A North Dakota judge will hear arguments next month in a case of political correctness that has embroiled the state university for a number of years.
In 2005, the National Collegiate Athletic Association announced a complete ban on hosting post-season competition by 18 colleges that were using Indian mascots, logos or nicknames. The ban was to become effective in February 2006.
The NCAA made an assumption, jumped to a conclusion and adopted the politically correct viewpoint that using Indian heritage in such a manner was “hostile and abusive.” The problem, it appears, is that no one bothered to check with the assumed aggrieved parties to determine if they were truly offended. Since the original announcement, the NCAA’s political correctness offensive encountered the stiff defense of several universities and common sense.
The college sports governing body backed off its strident and absolute demand after learning that some Native American groups endorsed use of their tribal names by their adoptive schools. The NCAA relented and gave the go-ahead for Florida State, the University of Utah and Central Michigan University to continue using Seminole, Ute, and Chippewa, respectively, without the risk of facing the post-season ban.
Sensitivity toward the use of Native American symbols goes back a few decades. In the early 1970s, Stanford University and Dartmouth College jettisoned the nickname “Indians.” Stanford chose as its replacement mascot the innocuous color, Cardinal. Dartmouth went so far as to select a dark shade of green formally known as PMS 349 and frequently referred to as Dartmouth Green as its official school color to complement its nickname of the Big Green.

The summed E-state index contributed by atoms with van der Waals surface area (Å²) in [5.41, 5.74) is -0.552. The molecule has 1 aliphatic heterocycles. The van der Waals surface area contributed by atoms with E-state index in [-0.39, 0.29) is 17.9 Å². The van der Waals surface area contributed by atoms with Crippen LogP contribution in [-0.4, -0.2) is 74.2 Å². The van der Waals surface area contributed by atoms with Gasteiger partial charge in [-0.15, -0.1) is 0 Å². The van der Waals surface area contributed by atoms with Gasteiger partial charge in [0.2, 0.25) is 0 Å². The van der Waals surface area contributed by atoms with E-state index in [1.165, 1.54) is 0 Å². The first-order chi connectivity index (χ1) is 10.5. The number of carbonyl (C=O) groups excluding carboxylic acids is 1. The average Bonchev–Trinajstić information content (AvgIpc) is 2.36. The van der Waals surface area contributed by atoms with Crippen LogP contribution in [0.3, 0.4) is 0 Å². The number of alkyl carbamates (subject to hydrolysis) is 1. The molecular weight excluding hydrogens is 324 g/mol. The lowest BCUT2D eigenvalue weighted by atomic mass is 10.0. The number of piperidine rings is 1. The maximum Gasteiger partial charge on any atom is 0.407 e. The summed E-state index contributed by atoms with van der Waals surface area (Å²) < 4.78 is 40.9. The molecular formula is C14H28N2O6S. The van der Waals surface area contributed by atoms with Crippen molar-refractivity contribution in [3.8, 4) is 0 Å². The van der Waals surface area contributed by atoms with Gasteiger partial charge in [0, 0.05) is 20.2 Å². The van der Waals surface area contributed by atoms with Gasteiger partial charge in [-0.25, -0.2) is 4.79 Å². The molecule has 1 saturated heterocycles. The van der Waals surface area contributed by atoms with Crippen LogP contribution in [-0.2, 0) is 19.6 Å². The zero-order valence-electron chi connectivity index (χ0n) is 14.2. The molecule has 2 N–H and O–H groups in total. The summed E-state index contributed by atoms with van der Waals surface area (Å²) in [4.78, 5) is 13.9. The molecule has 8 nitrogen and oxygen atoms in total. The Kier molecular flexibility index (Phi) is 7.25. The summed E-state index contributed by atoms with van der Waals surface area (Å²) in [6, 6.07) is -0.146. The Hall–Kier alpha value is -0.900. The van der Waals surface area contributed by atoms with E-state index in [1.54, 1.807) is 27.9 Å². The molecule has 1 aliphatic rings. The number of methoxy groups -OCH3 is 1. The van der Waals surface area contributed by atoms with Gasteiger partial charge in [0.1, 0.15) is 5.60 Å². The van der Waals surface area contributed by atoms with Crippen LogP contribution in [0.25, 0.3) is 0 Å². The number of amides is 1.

As an aside, the legitimacy of the Ivy League school’s color could be called into question. Would crayon-maker Crayola give a legal release to Dartmouth to poach Forest Green and claim the color as its own?
After more than 35 years, the Big Green nickname remains wildly unpopular and the college’s student body has instead given unofficial approval to an animated beer keg as the school mascot. Now here is a healthy alternative to a school’s politically incorrect use of a Native American mascot — glorification of alcohol.